The case of negative perceptions

Many Europeans hold negative perceptions of scientists in society. Some believe that scientists cannot be trusted if they depend on money from the industry. Others believe that knowledge makes them dangerous or that they are often unable to see the bigger picture. [4] In addition, it seems some do not have a clear idea of what scientists do and if they are able to tackle the challenges of their work appropriately. [4]

This is something we want to address as well. It is not about singing the praise of Science or Chemistry. It's about exposing individuals to their complexity and pervasiveness. It's about highlighting the good sides too.
Think about the word "chemical" and its negative connotation in society: "chemicals in food", "chemicals in the air", etc.
But if we understand a chemical as a distinct compound or substance then we understand that everything is made of chemicals. Even the best of things.
Chemistry is everywhere. We are chemistry and our world is chemistry too.

Addressing some of the misconceptions and presenting supplementary facts and stories is necessary. We must become better guides in order to highlight the better parts of Chemistry sightseeing.
In the CHARMING project, we are in a unique position to do this. We benefit from the combined expertise of academia and industry. In addition, we have a diverse team spanning multiple disciplinary backgrounds.
This collective experience and our passion propel us to create more than just new knowledge. It motivates us to create practical immersive experiences too. What kind of experiences?


Future’s Brightest Scientists

We are trying to harness the power of play and games in different ways. Different formats, different settings, different content too!

We already designed, created, and tested an experience last year in October. "Future’s Brightest Scientists" was showcased at a nationwide event in Denmark. Called Culture Night, it is recurring on a yearly basis in autumn. During the event, cultural venues offer free events and activities to all visitors.[5] The IT University of Copenhagen, partner of CHARMING and home to two of our researchers, always participates.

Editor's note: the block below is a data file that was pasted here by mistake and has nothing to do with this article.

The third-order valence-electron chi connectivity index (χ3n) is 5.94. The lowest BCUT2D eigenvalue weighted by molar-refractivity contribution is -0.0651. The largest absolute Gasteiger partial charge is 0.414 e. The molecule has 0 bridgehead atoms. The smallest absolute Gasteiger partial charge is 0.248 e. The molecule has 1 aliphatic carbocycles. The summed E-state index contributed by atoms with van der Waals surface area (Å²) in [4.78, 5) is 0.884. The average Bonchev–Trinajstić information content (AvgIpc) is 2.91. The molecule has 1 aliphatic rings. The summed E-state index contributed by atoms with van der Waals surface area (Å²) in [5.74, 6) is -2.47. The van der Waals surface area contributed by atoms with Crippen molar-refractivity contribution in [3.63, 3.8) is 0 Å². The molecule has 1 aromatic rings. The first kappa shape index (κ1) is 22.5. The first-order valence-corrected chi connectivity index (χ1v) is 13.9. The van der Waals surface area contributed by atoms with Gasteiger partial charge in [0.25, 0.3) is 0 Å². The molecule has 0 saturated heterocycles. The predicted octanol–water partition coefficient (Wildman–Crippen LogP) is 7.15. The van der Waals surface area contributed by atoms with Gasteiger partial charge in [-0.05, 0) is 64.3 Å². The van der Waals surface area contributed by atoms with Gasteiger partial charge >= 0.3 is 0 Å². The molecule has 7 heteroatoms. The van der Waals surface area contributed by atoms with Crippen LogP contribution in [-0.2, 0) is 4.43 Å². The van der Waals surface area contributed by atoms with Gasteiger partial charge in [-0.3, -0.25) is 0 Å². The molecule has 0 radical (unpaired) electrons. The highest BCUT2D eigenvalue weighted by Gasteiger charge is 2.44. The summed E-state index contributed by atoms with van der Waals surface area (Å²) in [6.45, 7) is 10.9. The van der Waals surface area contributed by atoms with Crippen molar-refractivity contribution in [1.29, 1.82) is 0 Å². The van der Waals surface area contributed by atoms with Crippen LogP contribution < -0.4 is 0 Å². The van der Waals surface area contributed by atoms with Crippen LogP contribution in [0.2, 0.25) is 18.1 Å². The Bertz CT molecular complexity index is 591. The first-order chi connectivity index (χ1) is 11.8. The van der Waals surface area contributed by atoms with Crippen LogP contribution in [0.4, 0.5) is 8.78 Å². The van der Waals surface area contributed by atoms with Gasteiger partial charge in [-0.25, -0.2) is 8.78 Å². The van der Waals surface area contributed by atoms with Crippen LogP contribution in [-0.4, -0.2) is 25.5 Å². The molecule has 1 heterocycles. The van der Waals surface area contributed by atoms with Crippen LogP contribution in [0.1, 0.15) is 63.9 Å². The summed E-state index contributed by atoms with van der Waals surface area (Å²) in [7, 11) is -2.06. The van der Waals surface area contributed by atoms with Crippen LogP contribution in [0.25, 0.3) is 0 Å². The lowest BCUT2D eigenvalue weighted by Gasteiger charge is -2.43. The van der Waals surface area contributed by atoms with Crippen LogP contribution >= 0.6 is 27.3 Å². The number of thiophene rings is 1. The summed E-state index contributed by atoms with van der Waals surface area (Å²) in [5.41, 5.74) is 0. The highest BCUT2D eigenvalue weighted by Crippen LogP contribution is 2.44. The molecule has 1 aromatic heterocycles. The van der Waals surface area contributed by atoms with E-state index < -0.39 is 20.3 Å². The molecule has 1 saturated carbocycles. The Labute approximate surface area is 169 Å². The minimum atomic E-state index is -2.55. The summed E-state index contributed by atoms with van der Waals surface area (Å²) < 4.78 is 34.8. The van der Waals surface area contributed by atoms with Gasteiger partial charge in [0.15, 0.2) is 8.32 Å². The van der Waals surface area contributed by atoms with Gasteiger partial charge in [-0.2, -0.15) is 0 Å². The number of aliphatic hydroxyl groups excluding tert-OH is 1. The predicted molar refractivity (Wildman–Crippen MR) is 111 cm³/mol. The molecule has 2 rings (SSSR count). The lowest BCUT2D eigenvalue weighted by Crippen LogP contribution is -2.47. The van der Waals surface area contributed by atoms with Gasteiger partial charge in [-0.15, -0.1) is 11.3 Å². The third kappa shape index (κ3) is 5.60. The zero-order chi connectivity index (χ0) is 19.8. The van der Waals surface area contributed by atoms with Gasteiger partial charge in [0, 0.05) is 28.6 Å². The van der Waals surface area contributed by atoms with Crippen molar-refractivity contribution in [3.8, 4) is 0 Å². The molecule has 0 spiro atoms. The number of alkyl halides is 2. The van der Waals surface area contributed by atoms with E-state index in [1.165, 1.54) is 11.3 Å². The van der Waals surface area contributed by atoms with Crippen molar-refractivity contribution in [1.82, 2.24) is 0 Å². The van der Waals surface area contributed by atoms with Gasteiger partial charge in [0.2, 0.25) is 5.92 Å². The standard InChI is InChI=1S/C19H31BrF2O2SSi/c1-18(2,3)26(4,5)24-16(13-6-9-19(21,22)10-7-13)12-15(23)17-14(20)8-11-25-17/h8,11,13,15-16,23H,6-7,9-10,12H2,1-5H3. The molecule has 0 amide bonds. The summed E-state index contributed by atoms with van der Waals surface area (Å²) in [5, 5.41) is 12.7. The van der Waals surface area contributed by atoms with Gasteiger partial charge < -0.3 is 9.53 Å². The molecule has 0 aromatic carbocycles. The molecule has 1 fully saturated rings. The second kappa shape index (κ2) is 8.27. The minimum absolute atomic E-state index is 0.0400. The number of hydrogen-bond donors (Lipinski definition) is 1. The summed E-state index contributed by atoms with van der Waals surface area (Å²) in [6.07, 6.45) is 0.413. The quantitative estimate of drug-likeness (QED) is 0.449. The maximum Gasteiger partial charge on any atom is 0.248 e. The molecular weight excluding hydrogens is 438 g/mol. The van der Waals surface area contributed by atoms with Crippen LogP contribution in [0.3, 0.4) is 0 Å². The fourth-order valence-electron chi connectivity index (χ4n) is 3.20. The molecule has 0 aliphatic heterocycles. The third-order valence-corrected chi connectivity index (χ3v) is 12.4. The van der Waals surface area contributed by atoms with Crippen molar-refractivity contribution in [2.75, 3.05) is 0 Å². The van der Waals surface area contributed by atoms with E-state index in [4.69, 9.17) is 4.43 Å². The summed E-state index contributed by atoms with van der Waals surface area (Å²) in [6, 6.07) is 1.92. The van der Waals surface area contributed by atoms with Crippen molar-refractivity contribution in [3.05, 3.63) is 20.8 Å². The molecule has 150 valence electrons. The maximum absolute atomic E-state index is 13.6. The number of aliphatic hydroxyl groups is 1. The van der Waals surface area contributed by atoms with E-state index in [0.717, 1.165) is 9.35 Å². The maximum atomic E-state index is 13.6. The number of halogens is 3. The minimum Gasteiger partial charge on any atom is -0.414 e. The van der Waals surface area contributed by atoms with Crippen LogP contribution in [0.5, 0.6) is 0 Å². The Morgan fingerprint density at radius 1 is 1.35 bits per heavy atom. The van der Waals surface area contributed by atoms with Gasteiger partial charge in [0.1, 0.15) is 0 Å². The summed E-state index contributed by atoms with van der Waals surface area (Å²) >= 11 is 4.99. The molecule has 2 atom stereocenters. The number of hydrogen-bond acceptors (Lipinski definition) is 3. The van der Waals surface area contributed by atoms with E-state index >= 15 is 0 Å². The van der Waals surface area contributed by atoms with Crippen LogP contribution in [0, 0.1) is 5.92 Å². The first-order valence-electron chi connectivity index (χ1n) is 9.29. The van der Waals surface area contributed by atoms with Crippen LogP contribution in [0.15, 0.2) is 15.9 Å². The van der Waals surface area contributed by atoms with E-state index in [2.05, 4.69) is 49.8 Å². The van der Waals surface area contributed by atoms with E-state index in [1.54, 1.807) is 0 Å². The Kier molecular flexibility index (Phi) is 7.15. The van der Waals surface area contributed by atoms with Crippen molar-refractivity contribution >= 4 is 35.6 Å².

The experience involved a chemistry themed Escape Room designed to instill in children the spirit of a scientist. Each play session lasted about 30 minutes and involved the participation of 3-5 children.The goal was not to "escape" but to reach a specific product: a density column with three stacked solutions in different colors.
In order to design this, we surveyed the curriculum and Science manuals from multiple European countries. We have also looked through online or physical chemistry experiments and games.

We wanted to offer children the opportunity to work and feel like scientists.
We provided lab coats, safety glasses, and gloves for the participating children. This was for their protection and for the sake of the immersion as well. Only common household substances were present in the room. These were safe to use with the provided equipment and by respecting the pre-game instructions. However, an overseer was present in the room as well.
After all, a good scientist is professional – they never smell, eat, or throw their experimental substances and they always wears his protective equipment.
The physical space was a pop-up laboratory containing chemistry beakers, flasks, microscope, tables, charts, scientific illustrations, labeled substances, and a tiled white counter.

This resulted in a non-linear experience involving multiple puzzles. Children solved the puzzles by using clues present in the room and by performing several small experiments.
The puzzles involved the same methodical procedures that scientists use in their day to day work. Children created and used instruments to make scientific measurements. They recorded and analyzed data. They needed to communicate, collaborate, and synchronize tasks.
"Future's Brightest Scientists" was an enlightening first experience with our target audience. It helped us better understand what we can do to help and what avenues for future research exist.


Coming up: more chemistry experiences for children

On the roadmap, we have tabletop games, interactive science-fair experiments, and games that highlight the relevance of chemistry in everyday life or as a career path.

Stay tuned to find out more about our other projects in the future!



[1] Regan, E.; Dewitt, J.; Attitudes, Interest and Factors Influencing STEM Enrolment Behaviour : An Overview of Relevant Literature; Chapter 5, 2015

[2] Johnstone, A.H.; Teaching of Chemistry – Logical or psychological?; Education: Research and Practice in Europe 2000, Vol. 1, No. 1 Chemistry

[3] Johnstone, A.H.; Macro and micro chemistry; School Science Review 64 (No. 227),1982

[4] European Commission; Science and Technology – Special Eurobarometer 340; Wave73.1 – TNS Opinion & Social, 2010

[5] https://www.itu.dk/om-itu/events/events/2019/kulturnat-2019




Leave a Reply

Your email address will not be published. Required fields are marked *



Check Also

Philippe Chan has earned his title as Doctor of Philosophy (Ph.D.) in Chemical Engineering

On Tuesday 21st March, and in the beautiful Promotiezaal of KU Leuven, ...